James Towers Way, the name given to the Broughton Bypass, officially opened to vehicles earlier today (Thursday 5 October 2017).

The road has been named in honour of a local hero of World War One and recipient of the Victoria Cross (VC).

The new road was officially opened by Jake Berry MP, Minister for The Northern Powerhouse & Local Growth. The road is supported by the Northern Powerhouse. He was joined for the opening by Geoff Driver CBE, leader of Lancashire County Council; Peter Rankin, leader of Preston City Council; and Jim Carter, chair of the Preston, South Ribble and Lancashire City Deal; along with representatives of the local community and family members of James Towers VC.

The first section, closest to the M55 opened to the public at around 11:30am, with remaining sections opening as planned in stages. The road is now fully open for public use, although some work will still be needed following the official opening, including landscaping.

Construction of the long-awaited road, which is just under 1.25 miles long, began in January 2016. The bypass is predicted to reduce the number of vehicles travelling through the centre of Broughton village by up to 90% and improve journey times in and out of Preston. It will also create better connectivity to the wider road network, with benefits to the development and economic growth of the local area.

Once the road has opened, work can begin on almost £2million of improvements along the A6 through Broughton village, including immediate work to tackle flooding issues in the village. The A6 Garstang Road will be closed just south of Broughton village from Monday 9 October to Friday 10 November for long-awaited repairs to a culvert beneath the road - the new bypass will make this flood prevention work possible without causing major disruption.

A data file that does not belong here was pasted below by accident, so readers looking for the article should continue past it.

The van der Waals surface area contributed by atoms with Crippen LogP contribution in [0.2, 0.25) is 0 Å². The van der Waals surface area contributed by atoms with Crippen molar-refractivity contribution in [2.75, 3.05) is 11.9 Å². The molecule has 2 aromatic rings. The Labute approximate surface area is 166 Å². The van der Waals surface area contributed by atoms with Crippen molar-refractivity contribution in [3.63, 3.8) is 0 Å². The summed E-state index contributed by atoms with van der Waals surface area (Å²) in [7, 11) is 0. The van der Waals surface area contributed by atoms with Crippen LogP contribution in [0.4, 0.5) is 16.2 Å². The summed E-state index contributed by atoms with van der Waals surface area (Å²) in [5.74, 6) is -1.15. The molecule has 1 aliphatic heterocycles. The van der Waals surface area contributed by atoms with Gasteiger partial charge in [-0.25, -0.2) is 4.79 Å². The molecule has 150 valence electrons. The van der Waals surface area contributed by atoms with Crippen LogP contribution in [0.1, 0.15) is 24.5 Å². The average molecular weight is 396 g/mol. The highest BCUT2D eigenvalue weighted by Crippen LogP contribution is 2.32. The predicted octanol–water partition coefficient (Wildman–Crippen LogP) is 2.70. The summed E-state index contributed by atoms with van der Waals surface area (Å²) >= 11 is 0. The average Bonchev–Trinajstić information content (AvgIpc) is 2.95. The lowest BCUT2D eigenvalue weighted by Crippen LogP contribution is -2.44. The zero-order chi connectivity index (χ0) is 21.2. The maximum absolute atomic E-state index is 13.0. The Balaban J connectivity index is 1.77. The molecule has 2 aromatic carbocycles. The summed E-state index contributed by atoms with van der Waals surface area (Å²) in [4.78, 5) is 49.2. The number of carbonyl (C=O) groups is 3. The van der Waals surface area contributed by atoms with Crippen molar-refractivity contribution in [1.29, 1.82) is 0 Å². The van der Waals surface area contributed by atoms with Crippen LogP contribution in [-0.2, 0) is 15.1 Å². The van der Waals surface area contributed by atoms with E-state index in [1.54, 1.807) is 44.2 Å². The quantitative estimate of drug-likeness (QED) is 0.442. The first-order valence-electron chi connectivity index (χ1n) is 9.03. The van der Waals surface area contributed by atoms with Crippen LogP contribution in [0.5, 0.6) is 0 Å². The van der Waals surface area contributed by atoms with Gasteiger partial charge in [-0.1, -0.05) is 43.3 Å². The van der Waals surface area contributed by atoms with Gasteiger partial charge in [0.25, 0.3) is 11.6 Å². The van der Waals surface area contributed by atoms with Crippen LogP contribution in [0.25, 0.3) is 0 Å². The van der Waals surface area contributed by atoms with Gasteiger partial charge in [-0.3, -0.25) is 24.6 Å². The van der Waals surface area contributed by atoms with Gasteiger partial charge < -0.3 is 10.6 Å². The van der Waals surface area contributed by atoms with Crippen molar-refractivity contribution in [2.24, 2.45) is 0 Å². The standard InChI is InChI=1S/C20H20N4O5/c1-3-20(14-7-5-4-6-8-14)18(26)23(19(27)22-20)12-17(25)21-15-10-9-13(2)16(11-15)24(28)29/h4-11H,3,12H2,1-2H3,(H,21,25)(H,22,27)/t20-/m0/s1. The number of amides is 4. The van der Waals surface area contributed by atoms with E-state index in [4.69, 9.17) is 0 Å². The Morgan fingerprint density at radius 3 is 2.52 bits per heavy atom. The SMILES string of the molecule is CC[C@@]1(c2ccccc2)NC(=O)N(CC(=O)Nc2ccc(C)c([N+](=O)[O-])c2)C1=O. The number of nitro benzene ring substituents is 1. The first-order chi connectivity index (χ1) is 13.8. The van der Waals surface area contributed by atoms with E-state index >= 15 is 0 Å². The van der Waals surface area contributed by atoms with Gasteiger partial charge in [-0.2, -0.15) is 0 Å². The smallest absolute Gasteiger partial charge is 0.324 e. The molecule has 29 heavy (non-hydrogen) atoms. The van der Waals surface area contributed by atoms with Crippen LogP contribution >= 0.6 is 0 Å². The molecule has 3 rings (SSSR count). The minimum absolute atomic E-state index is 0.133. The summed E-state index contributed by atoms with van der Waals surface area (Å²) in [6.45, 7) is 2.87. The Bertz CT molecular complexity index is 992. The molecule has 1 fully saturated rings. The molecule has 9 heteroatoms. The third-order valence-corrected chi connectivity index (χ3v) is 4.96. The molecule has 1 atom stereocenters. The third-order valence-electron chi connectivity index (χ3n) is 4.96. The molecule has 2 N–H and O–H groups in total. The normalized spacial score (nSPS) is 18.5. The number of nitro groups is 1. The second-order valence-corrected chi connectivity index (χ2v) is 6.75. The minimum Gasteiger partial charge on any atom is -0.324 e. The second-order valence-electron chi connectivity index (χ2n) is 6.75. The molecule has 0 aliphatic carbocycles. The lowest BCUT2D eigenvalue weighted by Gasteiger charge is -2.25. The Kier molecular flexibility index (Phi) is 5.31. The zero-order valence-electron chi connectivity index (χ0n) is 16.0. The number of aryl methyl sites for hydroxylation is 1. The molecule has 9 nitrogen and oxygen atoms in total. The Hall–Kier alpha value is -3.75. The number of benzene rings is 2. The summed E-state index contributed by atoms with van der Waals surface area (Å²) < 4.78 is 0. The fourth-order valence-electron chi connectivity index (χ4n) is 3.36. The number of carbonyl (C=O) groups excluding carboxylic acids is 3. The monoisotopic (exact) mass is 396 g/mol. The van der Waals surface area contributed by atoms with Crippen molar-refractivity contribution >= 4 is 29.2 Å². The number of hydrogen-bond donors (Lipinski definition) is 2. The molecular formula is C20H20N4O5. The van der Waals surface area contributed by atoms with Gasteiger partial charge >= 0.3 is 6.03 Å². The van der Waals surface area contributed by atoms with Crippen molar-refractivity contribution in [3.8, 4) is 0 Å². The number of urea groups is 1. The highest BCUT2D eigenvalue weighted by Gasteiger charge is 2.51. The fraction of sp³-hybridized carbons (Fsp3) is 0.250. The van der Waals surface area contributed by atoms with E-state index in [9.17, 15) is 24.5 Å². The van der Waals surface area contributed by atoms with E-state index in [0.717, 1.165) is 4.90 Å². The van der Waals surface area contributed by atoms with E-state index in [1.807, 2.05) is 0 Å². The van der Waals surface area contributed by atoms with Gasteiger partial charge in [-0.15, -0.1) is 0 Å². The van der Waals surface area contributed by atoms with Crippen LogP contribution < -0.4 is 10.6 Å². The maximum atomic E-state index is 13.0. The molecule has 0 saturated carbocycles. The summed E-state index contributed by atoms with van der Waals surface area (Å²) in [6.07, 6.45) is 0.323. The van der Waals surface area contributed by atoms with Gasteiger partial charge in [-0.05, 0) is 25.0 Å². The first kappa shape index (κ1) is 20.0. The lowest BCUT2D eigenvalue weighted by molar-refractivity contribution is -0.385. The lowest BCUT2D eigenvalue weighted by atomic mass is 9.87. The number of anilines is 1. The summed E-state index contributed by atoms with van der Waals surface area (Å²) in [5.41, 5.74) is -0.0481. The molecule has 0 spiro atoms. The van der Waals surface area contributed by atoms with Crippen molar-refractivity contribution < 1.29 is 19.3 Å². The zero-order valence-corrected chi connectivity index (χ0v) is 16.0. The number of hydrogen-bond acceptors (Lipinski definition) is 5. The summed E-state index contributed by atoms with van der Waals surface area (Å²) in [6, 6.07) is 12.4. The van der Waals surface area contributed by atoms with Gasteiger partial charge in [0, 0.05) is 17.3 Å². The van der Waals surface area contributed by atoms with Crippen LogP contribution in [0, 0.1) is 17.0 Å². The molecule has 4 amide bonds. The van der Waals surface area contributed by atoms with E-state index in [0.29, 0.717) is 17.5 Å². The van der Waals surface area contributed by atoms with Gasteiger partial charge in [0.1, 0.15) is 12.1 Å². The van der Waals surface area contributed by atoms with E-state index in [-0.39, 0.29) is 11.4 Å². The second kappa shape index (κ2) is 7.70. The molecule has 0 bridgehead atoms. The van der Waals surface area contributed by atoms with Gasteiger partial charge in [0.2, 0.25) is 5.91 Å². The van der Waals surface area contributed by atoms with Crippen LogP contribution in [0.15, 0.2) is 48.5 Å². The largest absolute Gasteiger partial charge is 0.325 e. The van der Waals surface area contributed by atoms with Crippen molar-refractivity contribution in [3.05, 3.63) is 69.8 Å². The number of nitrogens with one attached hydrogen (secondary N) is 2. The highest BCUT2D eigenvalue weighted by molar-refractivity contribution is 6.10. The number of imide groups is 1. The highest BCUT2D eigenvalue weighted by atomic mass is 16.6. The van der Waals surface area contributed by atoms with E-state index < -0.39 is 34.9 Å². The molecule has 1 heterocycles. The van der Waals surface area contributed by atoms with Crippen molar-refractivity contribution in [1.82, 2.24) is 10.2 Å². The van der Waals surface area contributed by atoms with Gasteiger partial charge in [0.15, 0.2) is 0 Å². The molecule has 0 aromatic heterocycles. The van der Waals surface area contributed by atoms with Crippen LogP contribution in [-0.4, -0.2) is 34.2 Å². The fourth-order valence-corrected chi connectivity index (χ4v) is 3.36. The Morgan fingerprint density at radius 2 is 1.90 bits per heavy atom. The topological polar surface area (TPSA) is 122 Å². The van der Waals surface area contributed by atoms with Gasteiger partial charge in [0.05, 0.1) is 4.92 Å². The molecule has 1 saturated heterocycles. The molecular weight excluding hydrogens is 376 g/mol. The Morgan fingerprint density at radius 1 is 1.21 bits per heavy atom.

The wider improvements to the village will see changes to the carriageway, footways and Guild Wheel to improve conditions for pedestrians and cyclists, and encourage vehicles to use the new road. A 20mph speed limit is planned through Broughton village itself.

The opening of the bypass will also see the immediate closure of D'Urton Lane at its eastern end to remove any rat running and improve conditions for Guild Wheel users. Access to the Guild Wheel along D'Urton Lane will be maintained following these changes.

The subway under the west side of the M55 roundabout which closed during the construction will be back in use following the official opening of the new road.